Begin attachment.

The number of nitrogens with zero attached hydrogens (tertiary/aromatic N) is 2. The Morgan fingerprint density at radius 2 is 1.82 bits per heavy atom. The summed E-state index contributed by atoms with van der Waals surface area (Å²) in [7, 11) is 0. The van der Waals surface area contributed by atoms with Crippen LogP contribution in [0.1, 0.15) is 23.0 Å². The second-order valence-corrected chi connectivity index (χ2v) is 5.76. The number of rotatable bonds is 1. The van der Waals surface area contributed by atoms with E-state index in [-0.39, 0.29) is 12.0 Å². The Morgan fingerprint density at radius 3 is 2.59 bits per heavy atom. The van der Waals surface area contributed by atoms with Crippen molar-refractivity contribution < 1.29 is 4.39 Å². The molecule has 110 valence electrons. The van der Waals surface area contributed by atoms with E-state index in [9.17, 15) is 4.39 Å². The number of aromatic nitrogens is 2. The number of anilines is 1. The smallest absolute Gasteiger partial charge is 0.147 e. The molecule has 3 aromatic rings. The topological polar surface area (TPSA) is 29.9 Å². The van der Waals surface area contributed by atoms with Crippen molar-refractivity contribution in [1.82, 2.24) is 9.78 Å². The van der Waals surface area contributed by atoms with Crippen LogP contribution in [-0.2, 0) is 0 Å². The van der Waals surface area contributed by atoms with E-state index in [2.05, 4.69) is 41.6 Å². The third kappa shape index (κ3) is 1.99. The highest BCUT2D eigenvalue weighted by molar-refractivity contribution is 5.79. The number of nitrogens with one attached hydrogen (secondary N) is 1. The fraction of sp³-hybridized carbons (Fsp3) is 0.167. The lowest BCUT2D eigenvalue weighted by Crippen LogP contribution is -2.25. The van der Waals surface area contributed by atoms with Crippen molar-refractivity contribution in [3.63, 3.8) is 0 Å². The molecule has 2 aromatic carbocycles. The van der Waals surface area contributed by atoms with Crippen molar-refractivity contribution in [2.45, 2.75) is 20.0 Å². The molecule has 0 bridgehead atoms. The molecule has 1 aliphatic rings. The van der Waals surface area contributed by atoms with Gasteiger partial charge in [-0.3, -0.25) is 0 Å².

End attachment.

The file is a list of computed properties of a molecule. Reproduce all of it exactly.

The number of nitrogens with zero attached hydrogens (tertiary/aromatic N) is 2. The Morgan fingerprint density at radius 2 is 1.82 bits per heavy atom. The summed E-state index contributed by atoms with van der Waals surface area (Å²) in [7, 11) is 0. The van der Waals surface area contributed by atoms with Crippen LogP contribution in [0.1, 0.15) is 23.0 Å². The second-order valence-corrected chi connectivity index (χ2v) is 5.76. The number of rotatable bonds is 1. The van der Waals surface area contributed by atoms with E-state index in [-0.39, 0.29) is 12.0 Å². The Morgan fingerprint density at radius 3 is 2.59 bits per heavy atom. The van der Waals surface area contributed by atoms with Crippen molar-refractivity contribution < 1.29 is 4.39 Å². The molecule has 110 valence electrons. The van der Waals surface area contributed by atoms with E-state index in [9.17, 15) is 4.39 Å². The number of aromatic nitrogens is 2. The number of anilines is 1. The smallest absolute Gasteiger partial charge is 0.147 e. The molecule has 3 aromatic rings. The topological polar surface area (TPSA) is 29.9 Å². The van der Waals surface area contributed by atoms with Crippen molar-refractivity contribution in [1.82, 2.24) is 9.78 Å². The van der Waals surface area contributed by atoms with Crippen LogP contribution in [-0.2, 0) is 0 Å². The van der Waals surface area contributed by atoms with E-state index in [2.05, 4.69) is 41.6 Å². The third kappa shape index (κ3) is 1.99. The highest BCUT2D eigenvalue weighted by molar-refractivity contribution is 5.79. The number of nitrogens with one attached hydrogen (secondary N) is 1. The fraction of sp³-hybridized carbons (Fsp3) is 0.167. The lowest BCUT2D eigenvalue weighted by Crippen LogP contribution is -2.25. The van der Waals surface area contributed by atoms with Crippen molar-refractivity contribution in [3.63, 3.8) is 0 Å². The molecule has 2 aromatic carbocycles. The van der Waals surface area contributed by atoms with Crippen molar-refractivity contribution in [2.45, 2.75) is 20.0 Å². The molecule has 0 bridgehead atoms. The molecule has 1 aliphatic rings. The van der Waals surface area contributed by atoms with Gasteiger partial charge in [-0.3, -0.25) is 0 Å².